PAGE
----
And now I mourn, for Richard demonstrates and teaches StenoESP. Well, one version of it, at least. This is SUCH a powerful routine, and has been SO successful when I've performed it, that I truly mourn that it's out in the open now. He published it in one of his books, which is always a perfect way to hide a good routine from magicians and mentalists. It's simple to see and comprehend. The mentalist predicts and/or mindreads thoughts of one, two, three, and/or the entire audience. Though this can be also done with a steno pad, Richard demonstrates the version using spiral-bound index cards. I have performed this with as few as one and as many as 30+ people, and it has never once failed to astound. And I can't think of how often I've been approached afterwards and asked if I were truly psychic. (Curse me for my honesty! I could have answered "How much is it worth to you?")

What's the difference between a card magician throwing away cards and still having those cards, and a mentalist doing the same thing? I don't know. Maybe you'll say a mentalist doesn't even do such a thing. But I don't think Osterlind's audience makes such a distinction (and I'll have to try this) when he performs Out of Hand and describes a terrible predicament he once "had." It's a funny story, and shows the dilemma an actual psychic would have with real life. And he starts out realizing that, during a poker game, he's dealt himself five aces. He gets rid of one. He still has the same five aces. He gets rid of another. He still has the same five aces. This goes on and on and on, and his frustration level grows. Somehow, he ends up with a Royal Flush in spades. This is a nice turn on the Magician in Trouble and a different "throw one away, still have all the cards" routine. This is more of good old regular magic than mentalism, but he still gets away with it. I'll probably try this at some point, because it looks like so much fun!

Richard then chooses to have a little fun with a magician in the audience. Industrial Strength Link is a variation on the spring-on-ring routine, this time using a coat hanger and not being the old spring-on-ring routine. In short, the audience gets much amusement from the magician who knows spring-on-ring and then finds himself befuddled. It could easily become a mentalism routine by claiming to cloud the mind of the helper. You might not have opportunity to pull it on a fellow magician, but oh BOY is it funny when you can!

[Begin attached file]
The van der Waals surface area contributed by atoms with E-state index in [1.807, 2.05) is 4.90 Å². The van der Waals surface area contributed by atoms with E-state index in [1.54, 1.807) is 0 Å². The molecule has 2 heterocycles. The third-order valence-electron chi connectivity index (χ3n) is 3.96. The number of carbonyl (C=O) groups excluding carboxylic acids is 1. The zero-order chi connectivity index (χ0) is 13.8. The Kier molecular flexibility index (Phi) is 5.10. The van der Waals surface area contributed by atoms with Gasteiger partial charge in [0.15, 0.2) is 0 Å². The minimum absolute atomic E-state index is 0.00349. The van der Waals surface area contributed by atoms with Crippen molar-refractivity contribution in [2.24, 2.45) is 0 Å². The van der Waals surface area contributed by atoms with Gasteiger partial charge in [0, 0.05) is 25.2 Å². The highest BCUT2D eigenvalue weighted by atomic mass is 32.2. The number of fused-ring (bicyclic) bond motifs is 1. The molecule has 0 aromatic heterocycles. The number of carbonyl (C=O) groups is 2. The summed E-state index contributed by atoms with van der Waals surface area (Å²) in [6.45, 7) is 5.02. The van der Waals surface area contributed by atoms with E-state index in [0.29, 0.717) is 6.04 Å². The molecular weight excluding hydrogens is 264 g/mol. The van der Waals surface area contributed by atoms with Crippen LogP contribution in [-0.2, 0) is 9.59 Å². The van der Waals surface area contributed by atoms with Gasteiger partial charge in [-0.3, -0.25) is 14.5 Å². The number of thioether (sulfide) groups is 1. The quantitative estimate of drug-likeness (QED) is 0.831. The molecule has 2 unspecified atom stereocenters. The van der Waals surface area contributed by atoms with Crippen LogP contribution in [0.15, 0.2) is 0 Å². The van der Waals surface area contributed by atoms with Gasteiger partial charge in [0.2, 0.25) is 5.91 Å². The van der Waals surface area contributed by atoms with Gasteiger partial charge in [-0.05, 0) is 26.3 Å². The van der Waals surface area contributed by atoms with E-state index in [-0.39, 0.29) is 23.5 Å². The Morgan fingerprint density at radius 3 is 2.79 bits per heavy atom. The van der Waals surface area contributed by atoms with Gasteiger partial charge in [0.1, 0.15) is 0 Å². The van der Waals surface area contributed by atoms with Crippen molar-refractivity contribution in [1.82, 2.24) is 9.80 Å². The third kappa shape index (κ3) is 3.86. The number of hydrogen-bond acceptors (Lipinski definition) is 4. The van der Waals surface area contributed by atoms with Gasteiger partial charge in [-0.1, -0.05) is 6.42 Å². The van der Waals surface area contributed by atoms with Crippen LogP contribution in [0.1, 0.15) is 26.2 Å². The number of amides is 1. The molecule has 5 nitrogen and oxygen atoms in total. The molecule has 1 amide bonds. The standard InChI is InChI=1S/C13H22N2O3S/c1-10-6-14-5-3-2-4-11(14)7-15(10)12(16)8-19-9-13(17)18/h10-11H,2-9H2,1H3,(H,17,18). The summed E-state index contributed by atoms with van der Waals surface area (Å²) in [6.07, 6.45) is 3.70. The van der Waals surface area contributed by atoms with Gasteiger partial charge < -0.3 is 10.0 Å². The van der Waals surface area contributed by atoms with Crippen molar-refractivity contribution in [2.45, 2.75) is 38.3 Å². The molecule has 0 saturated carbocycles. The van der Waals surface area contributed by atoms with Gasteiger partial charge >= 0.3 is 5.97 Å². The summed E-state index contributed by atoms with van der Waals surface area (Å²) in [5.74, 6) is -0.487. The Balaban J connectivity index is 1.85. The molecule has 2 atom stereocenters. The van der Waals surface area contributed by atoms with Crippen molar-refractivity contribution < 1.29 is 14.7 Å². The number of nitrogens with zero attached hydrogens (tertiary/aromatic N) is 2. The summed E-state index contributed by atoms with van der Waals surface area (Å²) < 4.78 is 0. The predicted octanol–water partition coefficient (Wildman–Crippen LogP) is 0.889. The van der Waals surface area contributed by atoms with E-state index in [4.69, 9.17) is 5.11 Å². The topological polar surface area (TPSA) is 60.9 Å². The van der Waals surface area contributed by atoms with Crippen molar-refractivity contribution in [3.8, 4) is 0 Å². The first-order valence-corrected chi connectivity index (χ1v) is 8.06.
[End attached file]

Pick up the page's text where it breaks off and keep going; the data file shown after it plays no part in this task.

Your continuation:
Now *here's* something which looks like you're controlling your audience member. A couple of what may have once been "betchas" are combined into Coin Snatch, in which you literally grab a coin from their palm before they can close their fingers. (You start out underneath their hand.) And then you grab a coin off a table before they can, even though they're just a couple of inches away, and you're more than several feet away. Don't use these as effects on their own; they make great change-of-pace effects between other routines.

Card Warp gets turned on its ear with Original Inside Out. This deserves a backstory developed for it, because it's a very visual impossibility. You fold a card into quarters. It visibly turns inside out. To stop it from doing that, you put a big ol' paper clip on it. It still turns visibly inside out, without disturbing the clip. The card isn't gimmicked, really; it's even given away at the end. Again, we've stepped solidly into the realm of magic again -- unless the mentalist is clouding our minds again.

Hm...we really are crossing that line so often, that it's a wonder we have any idea where we are at this point. And the point is that your audience will be - not confused - but mystified.

During the explanations, that black curtain is back, triggering my claustrophobia again. Fortunately, Jim Sisti is more on-camera again, and that chemistry between the two professionals is on-camera also. Watching it now, I can see why Richard wanted to stand with no table earlier. He really does use his hands so much in talking that there is a real possibility he'll smash his hands on the table. (I'm also guilty of using my hands; my mother always threatened to tie my hands so I'd be unable to talk.) And he really is more animated when Jim's on stage with him and, once again, Jim asks the questions that we would if we were there. The straight man rarely gets the sort of credit he deserves (just ask Bud Abbott some eon) and I think we owe Jim a round of applause for representing us, the viewers, so well.

Volume Seven to follow, with an overview and possible essay afterwards.

Exhausted,
*jeep!
---Chet